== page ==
Getting away from anecdotes: take single payer. Republicans are against it, sure, *if you call it single payer*. Rephrase it, like Gallup did, to “replacing the ACA with a federally funded healthcare program providing insurance for all Americans”, and Republicans only oppose it 41% to 55% – not great, but hardly insurmountable. So yeah, the messaging is going to have to be more nuanced than “KNOCK KNOCK HELLO I AM FROM THE DEMOCRATS DO YOU LIKE MY FIREFLY T-SHIRT? LET ME TELL YOU ABOUT SINGLE PAYER” but it can be done.

“Your side” doesn’t mean Hillary voters. It doesn’t mean activists with a focus on social rather than economic justice, although the Dem establishment is doing their very best to frame things that way. “Your side” means everyone who thinks the Dems just need to stick to the centre right and GOTV more, maybe run a POC candidate here and there. It means everyone who thinks Hillary was a progressive or electable candidate instead of a Kissinger-courting shitheel. Because “your side” thought Hillary had it in the bag (Blue Texas!), and you were fucking wrong, and when someone is that wrong about something they need to take a look at what *else* they could be wrong about. Not double down on everything, including what Those People in Those States believe, regardless of how many personal anecdotes they’ve racked up.

One hundred years ago this year, Rosa Luxemburg said our choice was socialism or barbarism. “Your side” said “Nope, there’s a Third Way! Suck off the banks and throw the people a bone now and then! We got this!” That just blew up in your and everybody’s faces. Now we get to see what barbarism looks like, and there’s only one way out.


“Your side” continues to mean, from what I can tell, “everyone who doesn’t passively accept my point of view”. Because again, for someone whose complaint is that other people don’t listen, you sure do ascribe opinions to other people that they don’t hold, haven’t expressed, and are watching you espouse on their behalf with polite bewilderment.

Also, for someone who keeps insisting that you can change hearts and minds with rational discourse and avoiding labels, you sure do keep coming back and saying the same thing while instantaneously dismissing everything anyone else says as a meaningless quibble.

Also also, for someone who insists that they’re not about shifting blame, but about finding solutions, you’re still spending an awful lot of time telling everyone how much you wash your hands of the Clinton campaign and its sins.

Basically, I still haven’t seen anything that says this isn’t just about making yourself feel better by making everyone else feel worse. And all I can really do with that at this point is pat you on the head and patronizingly say, “Yes, dear. Everyone is stupid except you.” Because that appears to be, ultimately, what you want to hear.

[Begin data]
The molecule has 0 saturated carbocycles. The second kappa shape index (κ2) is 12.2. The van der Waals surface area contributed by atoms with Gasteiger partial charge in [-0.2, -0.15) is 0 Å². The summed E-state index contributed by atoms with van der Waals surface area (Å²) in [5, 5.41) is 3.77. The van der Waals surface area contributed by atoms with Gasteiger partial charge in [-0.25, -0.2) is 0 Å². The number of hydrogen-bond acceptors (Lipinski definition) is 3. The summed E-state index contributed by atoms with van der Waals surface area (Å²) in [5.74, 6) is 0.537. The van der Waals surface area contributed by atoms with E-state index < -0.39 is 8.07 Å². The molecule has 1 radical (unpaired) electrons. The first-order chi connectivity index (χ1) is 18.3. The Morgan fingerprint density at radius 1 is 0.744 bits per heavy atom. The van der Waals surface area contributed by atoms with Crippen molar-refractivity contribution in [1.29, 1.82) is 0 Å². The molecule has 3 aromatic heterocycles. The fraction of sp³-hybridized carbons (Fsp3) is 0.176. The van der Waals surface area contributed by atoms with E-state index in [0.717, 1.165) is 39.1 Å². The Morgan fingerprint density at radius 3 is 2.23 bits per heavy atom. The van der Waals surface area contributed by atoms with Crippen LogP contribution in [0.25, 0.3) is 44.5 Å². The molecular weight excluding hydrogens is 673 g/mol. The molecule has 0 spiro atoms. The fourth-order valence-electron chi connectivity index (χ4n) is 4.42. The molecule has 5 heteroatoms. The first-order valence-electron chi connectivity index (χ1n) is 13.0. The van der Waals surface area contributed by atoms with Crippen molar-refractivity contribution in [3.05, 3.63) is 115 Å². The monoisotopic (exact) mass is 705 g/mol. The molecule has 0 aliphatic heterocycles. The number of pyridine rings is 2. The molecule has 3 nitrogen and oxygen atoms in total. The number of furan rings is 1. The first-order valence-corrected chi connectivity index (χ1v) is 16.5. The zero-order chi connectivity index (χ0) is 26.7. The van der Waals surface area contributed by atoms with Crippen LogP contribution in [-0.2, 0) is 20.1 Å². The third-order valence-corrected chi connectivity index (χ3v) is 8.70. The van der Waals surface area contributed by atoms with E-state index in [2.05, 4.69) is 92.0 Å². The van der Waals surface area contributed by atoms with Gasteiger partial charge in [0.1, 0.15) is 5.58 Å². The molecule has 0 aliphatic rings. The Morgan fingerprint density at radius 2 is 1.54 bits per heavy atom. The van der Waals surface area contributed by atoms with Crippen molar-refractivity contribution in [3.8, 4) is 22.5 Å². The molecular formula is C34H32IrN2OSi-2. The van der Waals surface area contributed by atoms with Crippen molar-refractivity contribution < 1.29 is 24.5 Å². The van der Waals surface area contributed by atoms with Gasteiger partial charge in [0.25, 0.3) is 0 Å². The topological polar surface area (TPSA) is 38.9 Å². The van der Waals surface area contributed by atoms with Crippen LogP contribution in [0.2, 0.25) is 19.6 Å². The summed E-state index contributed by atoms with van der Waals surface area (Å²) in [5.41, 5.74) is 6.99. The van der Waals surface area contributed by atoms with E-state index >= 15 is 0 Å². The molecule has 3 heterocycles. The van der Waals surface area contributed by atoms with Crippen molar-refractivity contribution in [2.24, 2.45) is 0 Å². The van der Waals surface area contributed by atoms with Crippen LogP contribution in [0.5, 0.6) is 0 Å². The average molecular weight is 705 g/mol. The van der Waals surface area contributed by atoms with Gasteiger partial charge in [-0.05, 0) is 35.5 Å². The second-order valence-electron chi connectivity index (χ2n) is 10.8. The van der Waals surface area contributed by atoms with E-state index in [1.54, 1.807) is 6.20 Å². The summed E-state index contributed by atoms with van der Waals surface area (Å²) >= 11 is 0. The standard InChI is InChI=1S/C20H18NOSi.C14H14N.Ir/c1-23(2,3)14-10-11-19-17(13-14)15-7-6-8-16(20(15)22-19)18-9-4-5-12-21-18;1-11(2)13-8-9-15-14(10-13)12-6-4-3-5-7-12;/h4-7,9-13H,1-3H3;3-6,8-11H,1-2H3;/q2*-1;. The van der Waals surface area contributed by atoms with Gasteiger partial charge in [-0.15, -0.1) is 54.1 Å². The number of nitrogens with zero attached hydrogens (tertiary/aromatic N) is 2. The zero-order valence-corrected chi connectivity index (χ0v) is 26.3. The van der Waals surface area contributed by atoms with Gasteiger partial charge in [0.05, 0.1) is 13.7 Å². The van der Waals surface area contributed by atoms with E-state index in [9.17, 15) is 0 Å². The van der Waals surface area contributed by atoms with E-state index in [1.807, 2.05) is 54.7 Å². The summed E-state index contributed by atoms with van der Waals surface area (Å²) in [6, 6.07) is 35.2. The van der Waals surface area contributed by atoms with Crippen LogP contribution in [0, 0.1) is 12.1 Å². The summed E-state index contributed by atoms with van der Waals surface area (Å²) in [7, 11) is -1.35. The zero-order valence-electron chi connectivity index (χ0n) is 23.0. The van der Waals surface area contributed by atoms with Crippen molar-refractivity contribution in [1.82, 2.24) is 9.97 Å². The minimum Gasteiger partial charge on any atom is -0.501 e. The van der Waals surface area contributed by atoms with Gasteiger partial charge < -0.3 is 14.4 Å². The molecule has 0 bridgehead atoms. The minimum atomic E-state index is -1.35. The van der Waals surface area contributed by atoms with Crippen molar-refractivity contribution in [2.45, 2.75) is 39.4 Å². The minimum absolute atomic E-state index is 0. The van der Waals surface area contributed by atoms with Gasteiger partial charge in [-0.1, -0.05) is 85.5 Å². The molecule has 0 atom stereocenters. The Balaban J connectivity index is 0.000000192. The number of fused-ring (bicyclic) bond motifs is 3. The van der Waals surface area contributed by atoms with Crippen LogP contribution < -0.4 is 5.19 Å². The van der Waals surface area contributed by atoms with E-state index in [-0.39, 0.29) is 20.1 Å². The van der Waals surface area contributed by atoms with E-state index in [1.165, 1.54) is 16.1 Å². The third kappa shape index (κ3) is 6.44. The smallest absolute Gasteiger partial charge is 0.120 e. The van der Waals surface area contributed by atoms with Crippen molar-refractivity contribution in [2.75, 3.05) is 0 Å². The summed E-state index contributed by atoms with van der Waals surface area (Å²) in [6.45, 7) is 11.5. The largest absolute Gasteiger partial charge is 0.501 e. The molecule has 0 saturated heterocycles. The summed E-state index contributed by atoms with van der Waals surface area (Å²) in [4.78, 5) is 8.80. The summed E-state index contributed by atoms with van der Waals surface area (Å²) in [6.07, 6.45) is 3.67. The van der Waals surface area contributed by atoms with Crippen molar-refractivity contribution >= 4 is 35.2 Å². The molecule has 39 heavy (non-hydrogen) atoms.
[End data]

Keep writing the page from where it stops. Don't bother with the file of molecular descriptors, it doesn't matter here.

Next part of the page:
When I dismiss something, I can at least come up with a poll, or a statistic, or *gasp* an anecdote to back it up. All I’m getting back is “nuh-uh” and punditry.

I mean sure, if I was on a platform where anyone was watching, I’d be about changing minds and building solidarity. But I’m in the comments section of a guest post on an abandoned funnybooks blog, so fuck it, I’m just saying what I think.

And seriously – seriously – you stood up a week before the election and said “Actually, Hillary Clinton is a very good candidate”. Then she lost to a WWE Hall of Famer. Take your lumps, man.


Damn straight I said Hillary was a good candidate. She was a lousy campaigner, but I think she would have made a good President. There’s an old saying, “Never let the perfect be the enemy of the good.” I’m going to fight for the best deal I can get, but I’m not going to turn down someone who’s spent her entire life working for progressive causes in favor of Magical Space Jesus just because my candidate lost in the primaries. Hillary Clinton, in the run-up to the election, deserved full-throated advocacy because she was the best choice available. There’s not a doubt in my mind about that and there never will be. That doesn’t mean she was the best choice ever, or that she was my favorite candidate, but Jesus fuck. How fucking stupid do you have to be to look at the fucking Trump trainwreck we’re getting right now and still think it was a good fucking idea to sabotage the only candidate who had a meaningful chance of winning?

I have had all these arguments before. Fundamentally, I am sick and tired of progressives arguing it is better to lose with a great candidate than to back one who won’t give you everything you want, because you know what? We’ve all seen how that works over eight years of Dubya, and I don’t need a repeat on steroids. You want a fight, there are plenty of people who need someone to fight for them. You want to throw an temper tantrum about whose fault it all was? Do it in someone else’s fucking living room.